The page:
Two Massachusetts Democrats made clear Wednesday their intentions to run for governor, adding to a crowded field that could expand further in current weeks.
State Senator Daniel A. Wolf, a Harwich Democrat and founder of Cape Air, said he will run on a message of reducing income inequality.
Treasurer Steven Grossman, a Newton Democrat who has chaired both the state and national parties, said he would tell delegates at this Saturday’s state Democratic convention that he will seek the governor’s office in 2014.
Neither announcement came as a surprise. Wolf had initially told associates he planned to announce last month. Grossman has spent months laying the groundwork for a campaign.
The 2014 gubernatorial campaign has lagged in coming into focus.
By July 2009, 16 months before the 2010 election, Timothy P. Cahill, then state treasurer, had unenrolled from the Democratic Party with the intention of running as an independent, and Republican Charles D. Baker had announced that he would leave his job at Harvard Pilgrim Health Care and launched his own candidacy.
In the 2006 cycle, Thomas F. Reilly, then attorney general, had long since made clear his intentions to run by this point in 2005, and Deval L. Patrick had been a formal candidate for months.
This year, the Senate special election won by US Representative Edward J. Markey consumed much of the state’s political bandwidth. Only now are contenders beginning to emerge.
Wolf, little known outside Cape Cod and the State House, posted a video laying out his business background and saying that he wants to “build on the work of Governor Patrick and Senator [Elizabeth] Warren.”
“I’m excited to announce my candidacy to be your next governor,” Wolf said. He told the Globe he plans to use Saturday’s short convention speech — candidates are limited to five minutes — to discuss “the disparity of wealth and the challenges to our middle class, the economic challenges.”
Wolf, trained as an airplane mechanic and pilot, cofounded Cape Air in 1989. The employee-owned company transports more than 700,000 passengers per year, according to its website.
Grossman’s intentions have long been an open secret in Democratic circles, and he confirmed them Wednesday to a radio station in Springfield, where he was attending an elementary school groundbreaking.
“I think it will be clear, at the Democratic state convention in Lowell this Saturday, that I am running for governor,” Grossman told WSHM-TV.
He told the Springfield television station that his economic background will set him apart from rivals. “Being governor of the Commonwealth is about leadership and providing leadership that leaves no one behind,” he said.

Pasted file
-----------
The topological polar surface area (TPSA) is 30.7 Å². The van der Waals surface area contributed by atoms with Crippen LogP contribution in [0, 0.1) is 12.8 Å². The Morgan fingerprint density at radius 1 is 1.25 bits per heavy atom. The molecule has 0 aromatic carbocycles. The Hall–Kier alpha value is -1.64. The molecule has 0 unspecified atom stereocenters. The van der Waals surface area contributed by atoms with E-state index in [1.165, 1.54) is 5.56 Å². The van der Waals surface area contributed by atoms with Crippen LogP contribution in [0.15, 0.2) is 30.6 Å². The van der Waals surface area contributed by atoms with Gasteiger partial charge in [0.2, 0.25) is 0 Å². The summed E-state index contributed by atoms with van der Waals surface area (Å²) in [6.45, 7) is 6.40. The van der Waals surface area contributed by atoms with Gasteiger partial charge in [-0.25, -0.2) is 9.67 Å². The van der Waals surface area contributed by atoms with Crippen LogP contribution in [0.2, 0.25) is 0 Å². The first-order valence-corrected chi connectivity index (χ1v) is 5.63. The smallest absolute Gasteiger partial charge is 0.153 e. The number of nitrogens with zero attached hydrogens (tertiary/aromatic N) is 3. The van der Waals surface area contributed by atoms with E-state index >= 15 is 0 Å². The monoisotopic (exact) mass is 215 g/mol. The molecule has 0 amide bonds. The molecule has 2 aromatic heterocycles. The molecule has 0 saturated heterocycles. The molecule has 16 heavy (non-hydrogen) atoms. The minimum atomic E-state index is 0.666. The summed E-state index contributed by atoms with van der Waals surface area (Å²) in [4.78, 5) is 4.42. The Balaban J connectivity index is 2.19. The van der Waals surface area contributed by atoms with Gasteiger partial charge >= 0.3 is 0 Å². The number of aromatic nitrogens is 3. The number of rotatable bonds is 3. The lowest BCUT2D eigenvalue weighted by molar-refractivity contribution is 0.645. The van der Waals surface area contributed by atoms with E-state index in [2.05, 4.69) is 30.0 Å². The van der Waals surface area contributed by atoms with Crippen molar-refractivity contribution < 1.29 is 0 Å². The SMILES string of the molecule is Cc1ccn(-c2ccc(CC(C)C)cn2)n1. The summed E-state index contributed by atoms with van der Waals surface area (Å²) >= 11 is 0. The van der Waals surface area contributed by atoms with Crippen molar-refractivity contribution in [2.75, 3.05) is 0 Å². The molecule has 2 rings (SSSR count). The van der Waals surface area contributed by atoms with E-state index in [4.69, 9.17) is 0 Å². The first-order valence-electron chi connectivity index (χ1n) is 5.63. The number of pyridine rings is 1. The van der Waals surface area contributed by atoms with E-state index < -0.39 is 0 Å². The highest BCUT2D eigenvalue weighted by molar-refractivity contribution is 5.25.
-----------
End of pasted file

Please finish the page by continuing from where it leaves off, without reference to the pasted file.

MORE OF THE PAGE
Grossman is former president of the family-owned Grossman Marketing Group and past chairman of the American Israel Public Affairs Committee. He ran unsuccessfully for governor in 2002, another year that featured a crowded Democratic primary.
Former Obama administration health care official Donald M. Berwick and biotechnology executive Joseph Avellone have both formally announced their candidacies. Attorney General Martha Coakley has told advisers she is seriously considering entering the race.
Two of the state’s congressmen, Representatives Michael E. Capuano and Stephen F. Lynch, have not yet ruled out joining the field. Capuano intends to make up his mind in mid-August, according to an adviser.
Homeland security specialist and Globe columnist Juliette Kayyem has been gauging support among party insiders, but is unlikely to run if Coakley decides to.
Saturday’s off-year party confab in Lowell offers activists a first look at the nascent roster of candidates, who face different challenges. Berwick, Wolf, and Avellone will all speak in their capacities as candidates, and will probably deliver introductory addresses, given their low name recognition. Both Grossman and Coakley, as constitutional officers, are entitled to speak as part of routine convention business.
While the Democratic primary field is well populated, Republicans are taking a less aggressive approach. Many party activists expect Baker, the 2010 nominee, to launch a second campaign. Former senator Scott P. Brown has not publicly decided against a bid.
But Baker has told associates that Brown’s plans are not as much of a factor in his own deliberations as are concerns that Massachusetts is not a welcoming place for Republicans to run statewide.